Phoenix Park Dublin

The best thing about living in Dublin is that you are a stones throw away from the sea and the mountains, offering quick escape from the busyness of the city. The city centre itself has many green spaces such as the famous Stephen’s Green and the secluded Iveagh Gardens. But the jewel above all else is the beloved Phoenix Park. Known affectionately as “the Phoeno” or just, “The Park” and steeped in history, Dubliner’s escape to the wilds of the Phoenix Park for recreation, solace and nature.

Carriage

Phoenix Park is a 7.07km2 walled park located just 2km west of Temple Bar. To put its size into perspective- that’s greater than twice the size of central park in New York. It is the largest walled public park in Europe. The park has many access gates but the entrance from the city centre is along Wolf Tone Quay to the Parkgate Street entrance. It’s vastness means that unlike Stephen’s Green, which can get a little over crowded on a good spring or summers day, you can find yourself alone in a quiet, unmanicured space with nothing to bother you but the sounds of nature.

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The park is not named after the mythological bird but is rather an anglicisation of the Irish words Fionn Uisce which translates as clear water, attributed to a clear water spring.

The park was designated as a royal hunting ground in the 1660’s and populated with fallow deer and game by James Butler, the Duke of Ormond as Viceroy for Dublin under King Charles the II of England. Butler was responsible for building the original wall around the land presumably to enclose the deer and game.
Prior to this the land had been owned by the Knights Hospitaller of St. John of Jerusalem in the early 14th century.
From there the lands were confiscated from the Knights by Henry VIII, temporarily restored to them by Queen Mary and returned to Queen Elizabeth I.
The park became a public amenity in the 1740’s when the Lieutenant Lord Chesterfield opened it to the public. The tree lined avenue where he orchestrated the planting of elms and chestnut trees along its route still bears his name today.

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From its ancient woods and expansive untainted meadows, to its glens, water features and sports facilities, the park also offers views of the Dublin mountains to the south. Fallow deer roam the park freely to this day and are a beautiful sight but don’t get too close during mating season!

Farmleigh

The park accommodates Dublin Zoo which was founded on site in 1831 and opened to the public in 1840. The Zoo is situated on 28 hectares of park land. Farmleigh, an extended Georgian house in the park originally built in the late 18th century, is now the state guest house. It was an estate once owned by the Guinness family and is now a cultural centre which is open to the public for many events annually.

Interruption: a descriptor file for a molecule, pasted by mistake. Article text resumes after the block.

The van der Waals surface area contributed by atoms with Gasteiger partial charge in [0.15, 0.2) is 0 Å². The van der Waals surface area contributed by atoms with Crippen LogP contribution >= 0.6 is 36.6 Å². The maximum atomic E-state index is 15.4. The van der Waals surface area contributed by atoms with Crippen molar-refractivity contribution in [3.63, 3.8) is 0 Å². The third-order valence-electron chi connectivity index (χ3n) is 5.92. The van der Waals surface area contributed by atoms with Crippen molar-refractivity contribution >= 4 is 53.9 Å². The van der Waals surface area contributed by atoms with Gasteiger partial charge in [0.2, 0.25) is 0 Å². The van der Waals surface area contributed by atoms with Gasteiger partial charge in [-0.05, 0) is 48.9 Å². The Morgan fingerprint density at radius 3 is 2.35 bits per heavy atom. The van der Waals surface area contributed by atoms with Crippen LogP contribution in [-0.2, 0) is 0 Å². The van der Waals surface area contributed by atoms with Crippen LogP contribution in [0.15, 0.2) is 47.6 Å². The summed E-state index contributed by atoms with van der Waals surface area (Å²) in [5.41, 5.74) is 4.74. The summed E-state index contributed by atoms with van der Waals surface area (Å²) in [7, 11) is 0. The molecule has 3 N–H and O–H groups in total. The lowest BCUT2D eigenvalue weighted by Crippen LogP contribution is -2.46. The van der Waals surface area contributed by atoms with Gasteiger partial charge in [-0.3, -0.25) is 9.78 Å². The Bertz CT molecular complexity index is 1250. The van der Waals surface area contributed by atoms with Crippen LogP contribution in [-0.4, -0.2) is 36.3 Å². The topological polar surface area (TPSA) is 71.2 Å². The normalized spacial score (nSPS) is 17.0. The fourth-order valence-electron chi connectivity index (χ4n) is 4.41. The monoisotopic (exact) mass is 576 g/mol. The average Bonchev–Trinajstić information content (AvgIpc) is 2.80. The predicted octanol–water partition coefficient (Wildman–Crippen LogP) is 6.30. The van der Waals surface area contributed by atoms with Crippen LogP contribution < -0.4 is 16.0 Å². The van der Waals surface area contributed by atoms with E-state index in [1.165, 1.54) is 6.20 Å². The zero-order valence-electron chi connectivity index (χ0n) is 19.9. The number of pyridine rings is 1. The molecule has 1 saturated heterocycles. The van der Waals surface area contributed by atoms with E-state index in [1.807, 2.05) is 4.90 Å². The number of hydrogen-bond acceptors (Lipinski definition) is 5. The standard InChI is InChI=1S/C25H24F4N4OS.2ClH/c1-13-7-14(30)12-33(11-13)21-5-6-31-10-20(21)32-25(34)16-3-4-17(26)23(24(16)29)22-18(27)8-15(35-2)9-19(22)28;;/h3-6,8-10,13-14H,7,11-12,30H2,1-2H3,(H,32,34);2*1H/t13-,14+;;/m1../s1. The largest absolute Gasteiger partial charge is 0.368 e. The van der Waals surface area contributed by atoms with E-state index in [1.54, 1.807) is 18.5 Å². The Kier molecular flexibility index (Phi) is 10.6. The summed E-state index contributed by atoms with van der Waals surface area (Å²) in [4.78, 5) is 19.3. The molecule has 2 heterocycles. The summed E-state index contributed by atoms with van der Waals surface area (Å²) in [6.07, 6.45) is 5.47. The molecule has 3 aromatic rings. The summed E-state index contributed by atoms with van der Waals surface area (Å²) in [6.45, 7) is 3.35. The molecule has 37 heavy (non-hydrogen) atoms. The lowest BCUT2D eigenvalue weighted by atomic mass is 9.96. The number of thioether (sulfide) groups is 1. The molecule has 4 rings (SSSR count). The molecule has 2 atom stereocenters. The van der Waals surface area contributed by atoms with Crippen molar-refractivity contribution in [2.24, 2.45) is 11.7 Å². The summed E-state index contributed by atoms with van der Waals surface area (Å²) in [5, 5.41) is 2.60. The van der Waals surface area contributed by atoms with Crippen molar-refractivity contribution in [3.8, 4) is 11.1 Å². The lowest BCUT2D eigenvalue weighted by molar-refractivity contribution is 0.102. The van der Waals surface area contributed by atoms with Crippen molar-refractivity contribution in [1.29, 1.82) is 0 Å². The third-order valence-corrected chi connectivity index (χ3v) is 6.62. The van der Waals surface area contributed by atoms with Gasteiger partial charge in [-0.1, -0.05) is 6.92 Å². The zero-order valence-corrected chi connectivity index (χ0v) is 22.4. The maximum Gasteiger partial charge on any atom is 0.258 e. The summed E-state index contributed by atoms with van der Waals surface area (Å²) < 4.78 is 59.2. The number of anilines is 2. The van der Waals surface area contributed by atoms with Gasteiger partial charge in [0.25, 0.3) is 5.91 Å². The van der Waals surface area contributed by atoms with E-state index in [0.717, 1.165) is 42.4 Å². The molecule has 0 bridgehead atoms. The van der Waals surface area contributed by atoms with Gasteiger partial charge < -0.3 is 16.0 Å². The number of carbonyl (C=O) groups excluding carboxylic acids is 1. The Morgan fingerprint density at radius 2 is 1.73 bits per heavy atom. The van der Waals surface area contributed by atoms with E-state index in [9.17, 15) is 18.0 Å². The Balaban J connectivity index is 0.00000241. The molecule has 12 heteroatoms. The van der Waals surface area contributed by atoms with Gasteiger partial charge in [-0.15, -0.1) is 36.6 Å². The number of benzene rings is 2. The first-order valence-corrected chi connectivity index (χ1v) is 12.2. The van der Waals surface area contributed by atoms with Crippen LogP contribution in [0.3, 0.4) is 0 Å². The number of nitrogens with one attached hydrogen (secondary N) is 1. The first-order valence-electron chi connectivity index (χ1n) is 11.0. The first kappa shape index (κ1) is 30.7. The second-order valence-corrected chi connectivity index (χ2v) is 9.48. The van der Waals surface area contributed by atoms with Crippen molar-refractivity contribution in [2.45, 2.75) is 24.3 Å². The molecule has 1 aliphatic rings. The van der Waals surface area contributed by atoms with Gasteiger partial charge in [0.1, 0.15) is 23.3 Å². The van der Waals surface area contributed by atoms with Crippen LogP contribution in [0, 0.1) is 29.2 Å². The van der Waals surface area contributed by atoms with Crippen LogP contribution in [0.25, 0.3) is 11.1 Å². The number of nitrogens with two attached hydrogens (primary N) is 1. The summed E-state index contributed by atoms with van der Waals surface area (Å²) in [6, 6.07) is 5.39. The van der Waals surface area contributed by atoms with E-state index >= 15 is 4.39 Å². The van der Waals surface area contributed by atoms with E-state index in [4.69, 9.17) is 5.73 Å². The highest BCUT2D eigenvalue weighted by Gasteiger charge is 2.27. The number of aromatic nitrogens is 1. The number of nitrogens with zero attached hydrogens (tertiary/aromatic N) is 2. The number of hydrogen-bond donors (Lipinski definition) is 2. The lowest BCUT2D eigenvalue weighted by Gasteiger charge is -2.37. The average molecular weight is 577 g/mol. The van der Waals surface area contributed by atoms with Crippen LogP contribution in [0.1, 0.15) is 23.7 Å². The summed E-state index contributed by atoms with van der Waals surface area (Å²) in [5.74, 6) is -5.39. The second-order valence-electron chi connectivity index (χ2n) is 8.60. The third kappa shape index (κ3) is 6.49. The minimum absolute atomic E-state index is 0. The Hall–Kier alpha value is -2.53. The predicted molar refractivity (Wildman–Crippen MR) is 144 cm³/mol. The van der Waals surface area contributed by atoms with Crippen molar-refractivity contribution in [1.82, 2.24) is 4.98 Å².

ClockTower

The park has a number of monuments and buildings of legacy which are now primarily occupied by state functions. The park also houses the President of Ireland in Áras an Uachtaráin, The Áras, (house in English), served from 1782 to 1922 as the residence of the British Viceroys and was known as the Vice Regal Lodge. From 1938 it became the House of the President of Ireland.

The Wellington testimonial, built to honor the Duke of Wellington for the battle of Waterloo was completed in 1861 and is the tallest obelisk in Europe at 62 meters. Ordnance Survey Ireland occupies Mountjoy House which was originally built in 1728 and was known as Mountjoy Barracks as it once held the mounted escort for the Lord Lieutenant who resided in the Vice Regal Lodge. The park houses the headquarters of the nations police force -An Garda Síochána, and also the U.S ambassadorial residence.

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Amongst other notable attractions is The Papal Cross, a white steel cross erected for Pope John Paul II visit to Ireland in September 1979 and is the focal point of many a Dubliner’s Sunday stroll through the meadow passing the herds of deer as you go. Other attractions are the Magazine Fort, the south western located Furry Glen (a must for nature lovers), and The Peoples Garden. After all that and more, you might need a cup of tea in the Victorian Tea Rooms back at the Parkgate street entrance you may even catch a cricket match across Chesterfield Avenue from the tea rooms.

To fully understand why Dubliner’s love this space so much you really need to take it all in. To do this the best way to get around is by bike and you can hire one at the Parkgate street entrance and spend the day at the park

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CC BY-NC 4.0 Phoenix Park Dublin by Liveireland is licensed under a Creative Commons Attribution-NonCommercial 4.0 International License.

Louisa Jane

Author: Louisa Jane

Earthquake specialist

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